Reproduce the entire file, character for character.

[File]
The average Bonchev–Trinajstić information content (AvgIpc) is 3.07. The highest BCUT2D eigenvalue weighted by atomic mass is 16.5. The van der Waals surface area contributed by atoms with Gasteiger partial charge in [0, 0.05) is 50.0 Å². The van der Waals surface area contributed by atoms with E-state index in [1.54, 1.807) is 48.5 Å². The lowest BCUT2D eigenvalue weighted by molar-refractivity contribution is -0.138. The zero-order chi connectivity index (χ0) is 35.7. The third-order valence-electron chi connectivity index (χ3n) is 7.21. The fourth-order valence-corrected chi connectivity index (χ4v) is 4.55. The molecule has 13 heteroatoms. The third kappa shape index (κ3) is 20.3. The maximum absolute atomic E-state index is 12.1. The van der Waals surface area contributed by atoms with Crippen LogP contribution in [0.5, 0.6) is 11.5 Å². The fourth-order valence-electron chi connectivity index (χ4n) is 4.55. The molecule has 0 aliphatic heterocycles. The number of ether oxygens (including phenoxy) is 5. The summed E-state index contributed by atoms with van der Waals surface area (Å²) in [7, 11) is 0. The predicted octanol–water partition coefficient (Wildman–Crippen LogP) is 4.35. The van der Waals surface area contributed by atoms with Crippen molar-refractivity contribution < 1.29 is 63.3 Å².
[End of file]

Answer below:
The average Bonchev–Trinajstić information content (AvgIpc) is 3.07. The highest BCUT2D eigenvalue weighted by atomic mass is 16.5. The van der Waals surface area contributed by atoms with Gasteiger partial charge in [0, 0.05) is 50.0 Å². The van der Waals surface area contributed by atoms with E-state index in [1.54, 1.807) is 48.5 Å². The lowest BCUT2D eigenvalue weighted by molar-refractivity contribution is -0.138. The zero-order chi connectivity index (χ0) is 35.7. The third-order valence-electron chi connectivity index (χ3n) is 7.21. The fourth-order valence-corrected chi connectivity index (χ4v) is 4.55. The molecule has 13 heteroatoms. The third kappa shape index (κ3) is 20.3. The maximum absolute atomic E-state index is 12.1. The van der Waals surface area contributed by atoms with Crippen LogP contribution in [0.5, 0.6) is 11.5 Å². The fourth-order valence-electron chi connectivity index (χ4n) is 4.55. The molecule has 0 aliphatic heterocycles. The number of ether oxygens (including phenoxy) is 5. The summed E-state index contributed by atoms with van der Waals surface area (Å²) in [7, 11) is 0. The predicted octanol–water partition coefficient (Wildman–Crippen LogP) is 4.35. The van der Waals surface area contributed by atoms with Crippen molar-refractivity contribution < 1.29 is 63.3 Å².